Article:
Manchester United manager Alex Ferguson prepares to speak after a presentation commemorating his 25 years in charge of the club before the team's English Premier League game against Sunderland at Old Trafford Stadium on Saturday.
True, some men have coached the same soccer team for longer. Guy Roux managed France's Auxerre for 44 years until his 2005 retirement, but the club was an amateur team for the first 13 of those seasons and only reached the top flight in 1980. And in any case, you can't compare a small provincial team with Manchester United, one of the two biggest in the English game.
Willie Maley had a 43-year tenure as manager of Celtic Glasgow, which may be comparable to United in terms of stature. But he toiled in a different era. Maley, who stepped down in 1940, was also a manager in a different sense: he did not work with the players in training and did not speak to them on match days.
Usually only U.S. college sports supplies the rare coach with similar longevity (with apologies to Bobby Cox and Jerry Sloan). Yet even the careers of Bobby Bowden (34 years at Florida State) or Mike Krzyzewski (31 and counting at Duke) aren't really comparable. They don't work with professionals, they enjoy much longer offseasons and their employers tend to be far less trigger-happy.
The reality is that the 31 other managers in the Champions League have, on average, been in charge for just over two seasons. Just two Champions League bosses other than Ferguson have been with their club for more than four years. Ferguson is in Season 26.
It should not come as a surprise then that Ferguson has been studied and analyzed from every angle. There are at least 18 books about him, some hagiographic, some critical, all trying to crack the code of what makes him different. Everybody has a Fergie theory. The most popular ones portray him as a cross between the God of the Old Testament – omnipotent and unquestionable – and some kind of drill sergeant motivational guru, capable of squeezing that last ounce of effort out of his men.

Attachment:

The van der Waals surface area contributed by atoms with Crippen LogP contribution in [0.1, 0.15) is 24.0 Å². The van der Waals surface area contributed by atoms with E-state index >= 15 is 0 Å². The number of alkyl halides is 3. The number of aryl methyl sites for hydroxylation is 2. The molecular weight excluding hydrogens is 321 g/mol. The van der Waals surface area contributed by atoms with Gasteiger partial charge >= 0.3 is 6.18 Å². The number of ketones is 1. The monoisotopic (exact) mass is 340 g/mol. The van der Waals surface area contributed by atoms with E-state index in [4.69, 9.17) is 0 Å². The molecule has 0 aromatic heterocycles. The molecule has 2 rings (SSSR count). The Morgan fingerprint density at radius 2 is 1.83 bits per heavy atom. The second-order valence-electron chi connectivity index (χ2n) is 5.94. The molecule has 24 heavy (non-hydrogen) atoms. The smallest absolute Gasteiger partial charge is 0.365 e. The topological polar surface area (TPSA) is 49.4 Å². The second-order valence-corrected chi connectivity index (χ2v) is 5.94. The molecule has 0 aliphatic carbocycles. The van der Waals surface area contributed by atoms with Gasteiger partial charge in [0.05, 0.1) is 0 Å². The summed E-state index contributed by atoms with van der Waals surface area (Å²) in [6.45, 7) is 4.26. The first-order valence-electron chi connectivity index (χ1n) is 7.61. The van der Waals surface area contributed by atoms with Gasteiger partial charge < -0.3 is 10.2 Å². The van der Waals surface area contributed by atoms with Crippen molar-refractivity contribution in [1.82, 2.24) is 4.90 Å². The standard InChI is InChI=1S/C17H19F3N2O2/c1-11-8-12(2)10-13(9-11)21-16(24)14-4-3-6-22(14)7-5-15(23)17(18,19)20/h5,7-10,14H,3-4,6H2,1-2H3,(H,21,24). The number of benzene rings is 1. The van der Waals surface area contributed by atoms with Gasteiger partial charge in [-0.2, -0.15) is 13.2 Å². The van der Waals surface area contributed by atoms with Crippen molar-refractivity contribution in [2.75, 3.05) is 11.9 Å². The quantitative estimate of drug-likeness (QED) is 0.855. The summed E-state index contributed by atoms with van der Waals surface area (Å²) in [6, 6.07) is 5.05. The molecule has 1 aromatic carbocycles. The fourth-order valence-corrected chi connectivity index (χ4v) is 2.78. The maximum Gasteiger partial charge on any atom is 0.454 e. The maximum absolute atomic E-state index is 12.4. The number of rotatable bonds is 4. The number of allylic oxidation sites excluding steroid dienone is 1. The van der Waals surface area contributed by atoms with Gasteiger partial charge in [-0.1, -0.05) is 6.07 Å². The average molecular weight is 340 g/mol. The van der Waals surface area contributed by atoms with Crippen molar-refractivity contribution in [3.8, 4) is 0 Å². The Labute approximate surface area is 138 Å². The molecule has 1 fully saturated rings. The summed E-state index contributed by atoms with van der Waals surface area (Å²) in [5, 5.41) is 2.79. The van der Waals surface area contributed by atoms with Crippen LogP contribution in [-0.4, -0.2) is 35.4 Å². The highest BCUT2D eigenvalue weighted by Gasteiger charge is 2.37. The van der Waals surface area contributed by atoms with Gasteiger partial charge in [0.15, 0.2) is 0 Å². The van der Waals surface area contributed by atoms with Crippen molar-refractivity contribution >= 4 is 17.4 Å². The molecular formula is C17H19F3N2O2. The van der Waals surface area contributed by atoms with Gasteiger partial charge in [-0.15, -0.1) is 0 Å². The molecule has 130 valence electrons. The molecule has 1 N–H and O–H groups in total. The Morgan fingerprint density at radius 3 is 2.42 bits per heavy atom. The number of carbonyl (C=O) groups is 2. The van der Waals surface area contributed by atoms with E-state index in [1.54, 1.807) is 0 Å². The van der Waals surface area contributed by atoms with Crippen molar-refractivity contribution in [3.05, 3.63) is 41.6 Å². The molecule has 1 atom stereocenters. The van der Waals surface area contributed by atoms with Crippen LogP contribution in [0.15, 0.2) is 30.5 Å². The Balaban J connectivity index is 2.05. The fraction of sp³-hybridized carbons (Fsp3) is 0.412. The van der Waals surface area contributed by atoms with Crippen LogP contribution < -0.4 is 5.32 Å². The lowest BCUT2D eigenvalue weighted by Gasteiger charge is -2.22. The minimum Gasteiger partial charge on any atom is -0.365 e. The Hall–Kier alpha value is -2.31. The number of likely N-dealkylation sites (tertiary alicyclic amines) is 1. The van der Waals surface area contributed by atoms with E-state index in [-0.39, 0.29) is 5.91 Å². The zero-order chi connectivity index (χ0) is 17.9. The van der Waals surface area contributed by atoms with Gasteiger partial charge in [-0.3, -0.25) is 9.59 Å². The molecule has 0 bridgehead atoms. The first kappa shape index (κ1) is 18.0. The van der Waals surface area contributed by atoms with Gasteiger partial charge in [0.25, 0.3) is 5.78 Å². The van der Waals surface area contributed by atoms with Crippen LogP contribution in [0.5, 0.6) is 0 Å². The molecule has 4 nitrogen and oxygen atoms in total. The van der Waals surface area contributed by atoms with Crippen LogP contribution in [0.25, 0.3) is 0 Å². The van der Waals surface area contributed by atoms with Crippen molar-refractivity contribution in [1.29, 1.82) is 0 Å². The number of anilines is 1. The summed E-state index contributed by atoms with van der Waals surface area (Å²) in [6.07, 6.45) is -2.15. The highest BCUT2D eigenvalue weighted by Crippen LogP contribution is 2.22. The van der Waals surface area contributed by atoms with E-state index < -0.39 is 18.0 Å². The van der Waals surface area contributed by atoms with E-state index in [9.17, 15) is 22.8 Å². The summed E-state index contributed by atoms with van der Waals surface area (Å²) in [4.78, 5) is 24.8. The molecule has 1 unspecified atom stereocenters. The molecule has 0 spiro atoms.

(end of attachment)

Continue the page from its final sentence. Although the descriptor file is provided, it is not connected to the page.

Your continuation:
But perhaps part of what motivates Ferguson, who turns 70 on New Year's Eve, to continue to show up at Manchester United's training complex by quarter past seven most mornings is simply that his job continues to evolve, both in terms of the challenge ahead of him and the way he chooses to deal with it.
There is little question that the job has changed and continues to change. When he took over at Old Trafford, English clubs were banned from European competition, following the 1985 Heysel Stadium disaster. It was very difficult to catch a game on TV, not just abroad, but in Britain as well. Today, the sport is globalized, commercialized and televised like never before and the Champions League and the Premier League (both of which were created in 1992) are the driving forces.
Back then, you could count the foreign players in the English league on both hands. Today, they number more than 50%. Back then, there was no free agency and virtually no specialized agents representing players. Ferguson's first salary was less than $100,000 a year; today he makes more than 10 times as much. Most English clubs played some variation of the "kick-and-rush" game: a basic 4-4-2 tactic with long balls bypassing the midfield and wingers smacking crosses into the box. Today, while individual leagues retain some national characteristics, the game is much more heterogeneous, with a variety of styles, tactics and philosophies on display.